Mixed message accompanies great news
Premier Scott Moe cautioned on the weekend that the COVID-19 war in Saskatchewan will carry on, but then laid down his best weapons on the battlefield.
This seems an unsound military strategy.
To be clear, the Saskatchewan premier's good news was timed well with some very good weekend numbers.
Saturday, the province legitimately reached its Step 3 goal of having at least one dose for 70 per cent of those 18 years and older. Sunday, Saskatchewan announced 68.6 per cent of everyone 12 years and older had at least one dose. It wasn't quite the stated 70-per-cent goal to remove masks on July 11, but as they say in horseshoes and hand grenades, close enough.
Those who suggest it was wrong to offer some sort of reward because we didn't quite achieve that arbitrary 70 per cent seem most interested in quibbling. We will meet that 70-per-cent figure in days, if not hours.
Moreover, the daily COVID-19 statistical dashboard suggests there are some wins to celebrate.
As of Sunday, active cases in Saskatchewan fell to 743 — more than a thousand fewer than a month ago when this province had 1,776 active cases. Hospitalizations (close to crisis levels a month ago) fell to 79 — a 67-per-cent reduction from the 132 hospitalizations on May 21.
However, Saskatchewan's Covid-19-related death toll on Sunday reached 563 — 39 more than a month ago. Hmm?
That last number of more than a death a day seems less reassuring — certainly, disproportional to the other statistical successes.
A death a day in this province (we had one additional death reported on each Saturday and Sunday) may sound like a success in a province of 1.17 million people. But in the entire U.S. on Sunday (with the caveat that Florida has decided to no longer report COVID-19 statistics), there were just 86 deaths reported, lowering the seven-day average in that country of more than 332 million people to 291 deaths a day.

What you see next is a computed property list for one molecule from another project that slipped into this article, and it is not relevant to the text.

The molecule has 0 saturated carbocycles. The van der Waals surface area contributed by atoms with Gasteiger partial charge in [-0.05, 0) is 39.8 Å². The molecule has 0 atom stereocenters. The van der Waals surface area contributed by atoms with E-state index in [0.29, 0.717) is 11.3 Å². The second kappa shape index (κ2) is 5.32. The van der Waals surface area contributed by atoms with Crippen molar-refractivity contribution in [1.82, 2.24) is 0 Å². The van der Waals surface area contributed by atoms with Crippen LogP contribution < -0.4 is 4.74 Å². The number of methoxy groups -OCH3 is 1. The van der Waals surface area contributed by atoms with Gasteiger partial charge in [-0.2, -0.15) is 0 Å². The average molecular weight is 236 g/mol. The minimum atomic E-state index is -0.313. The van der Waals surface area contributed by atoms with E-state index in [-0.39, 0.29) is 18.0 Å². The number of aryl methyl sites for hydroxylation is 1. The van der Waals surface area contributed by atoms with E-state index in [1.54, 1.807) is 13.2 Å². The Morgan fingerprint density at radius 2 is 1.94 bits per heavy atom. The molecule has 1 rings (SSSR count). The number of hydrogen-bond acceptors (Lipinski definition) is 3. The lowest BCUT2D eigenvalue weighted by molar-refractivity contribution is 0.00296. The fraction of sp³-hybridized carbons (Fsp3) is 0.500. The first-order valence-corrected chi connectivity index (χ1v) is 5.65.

Yes, this should also be seen as an important testimonial that vaccinations are very much working. Added credit should go to Saskatchewan's Ministry of Health and to the Saskatchewan Health Authority (SHA) for the 35,823 vaccines reported on the weekend — a record number unveiled Saturday that followed the 24,260 (two-day total) reported Friday.
The meet-the-goals push was on at a time when vaccinations in Saskatchewan (especially, first doses) seemed to be stalling.
Moe was spot on in his messaging in a slick, prepackaged video from Mosaic Stadium released on his weekend social media feeds that those who haven't got their first shots really need to do so because vaccines are clearly working to reduce numbers.
“COVID has not disappeared,” Moe said in the video that seemed designed to encourage people to keep getting vaccinated. “Let's finish the job.”
In other words, the war isn't over. So why declare a COVID-19 armistice?
As hopeful as Moe's message was — especially to those wanting to sit in the stands, frustrated by not being able to hold summer reunions or weddings or simply sick and tired of masks — it did contain disturbingly contradictory notions.
The vast majority of hospitalizations and a majority of deaths are occurring in unvaccinated people. Yes, the premier has said this, but isn't this what needs to be said over and over?
Moreover, those hospitalized (and, likely a considerable portion of the deaths, although such statistics are unavailable) are largely victims of the new Gamma and Delta variants of COVID-19 that are spreading faster.
So if the unvaccinated and new variant spreads are problems that will mean this war will go for a while yet, should we be laying down all our weapons? Does anyone think we can just pick them up again, if need be?
If we are now dispensing with both the stick and carrot, how exactly do we get any more of that remaining 30 per cent vaccinated? Is anyone claiming 70 per cent is good enough?
What usually happens when you lay down your best weapons before the war is really over?